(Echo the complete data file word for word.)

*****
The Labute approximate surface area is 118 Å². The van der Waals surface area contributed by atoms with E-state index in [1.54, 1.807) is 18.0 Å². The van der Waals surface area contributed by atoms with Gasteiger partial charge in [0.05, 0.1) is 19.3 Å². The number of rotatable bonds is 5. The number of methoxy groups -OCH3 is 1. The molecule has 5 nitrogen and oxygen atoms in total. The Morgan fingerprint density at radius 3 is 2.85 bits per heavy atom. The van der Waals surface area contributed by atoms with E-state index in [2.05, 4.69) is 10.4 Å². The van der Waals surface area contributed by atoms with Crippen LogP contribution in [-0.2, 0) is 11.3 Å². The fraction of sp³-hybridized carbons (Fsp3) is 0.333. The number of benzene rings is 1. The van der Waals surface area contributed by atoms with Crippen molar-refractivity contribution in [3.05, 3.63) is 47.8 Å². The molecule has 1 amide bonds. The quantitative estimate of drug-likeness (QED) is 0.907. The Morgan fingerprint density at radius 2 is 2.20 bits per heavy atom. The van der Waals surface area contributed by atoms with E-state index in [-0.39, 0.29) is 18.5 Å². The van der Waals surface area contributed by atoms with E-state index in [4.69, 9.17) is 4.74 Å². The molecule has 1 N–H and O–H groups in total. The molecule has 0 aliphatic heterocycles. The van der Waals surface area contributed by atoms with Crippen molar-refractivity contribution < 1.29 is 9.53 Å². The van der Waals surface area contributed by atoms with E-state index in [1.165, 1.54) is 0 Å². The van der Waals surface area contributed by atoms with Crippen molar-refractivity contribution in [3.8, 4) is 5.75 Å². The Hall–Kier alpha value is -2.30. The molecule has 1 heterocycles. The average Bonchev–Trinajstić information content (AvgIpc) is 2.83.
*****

The Labute approximate surface area is 118 Å². The van der Waals surface area contributed by atoms with E-state index in [1.54, 1.807) is 18.0 Å². The van der Waals surface area contributed by atoms with Gasteiger partial charge in [0.05, 0.1) is 19.3 Å². The number of rotatable bonds is 5. The number of methoxy groups -OCH3 is 1. The molecule has 5 nitrogen and oxygen atoms in total. The Morgan fingerprint density at radius 3 is 2.85 bits per heavy atom. The van der Waals surface area contributed by atoms with E-state index in [2.05, 4.69) is 10.4 Å². The van der Waals surface area contributed by atoms with Crippen LogP contribution in [-0.2, 0) is 11.3 Å². The fraction of sp³-hybridized carbons (Fsp3) is 0.333. The number of benzene rings is 1. The van der Waals surface area contributed by atoms with Crippen molar-refractivity contribution in [3.05, 3.63) is 47.8 Å². The molecule has 1 amide bonds. The quantitative estimate of drug-likeness (QED) is 0.907. The Morgan fingerprint density at radius 2 is 2.20 bits per heavy atom. The van der Waals surface area contributed by atoms with E-state index in [-0.39, 0.29) is 18.5 Å². The van der Waals surface area contributed by atoms with E-state index in [4.69, 9.17) is 4.74 Å². The molecule has 1 N–H and O–H groups in total. The molecule has 0 aliphatic heterocycles. The van der Waals surface area contributed by atoms with Crippen molar-refractivity contribution < 1.29 is 9.53 Å². The van der Waals surface area contributed by atoms with E-state index in [1.165, 1.54) is 0 Å². The van der Waals surface area contributed by atoms with Crippen molar-refractivity contribution in [3.8, 4) is 5.75 Å². The Hall–Kier alpha value is -2.30. The molecule has 1 heterocycles. The average Bonchev–Trinajstić information content (AvgIpc) is 2.83.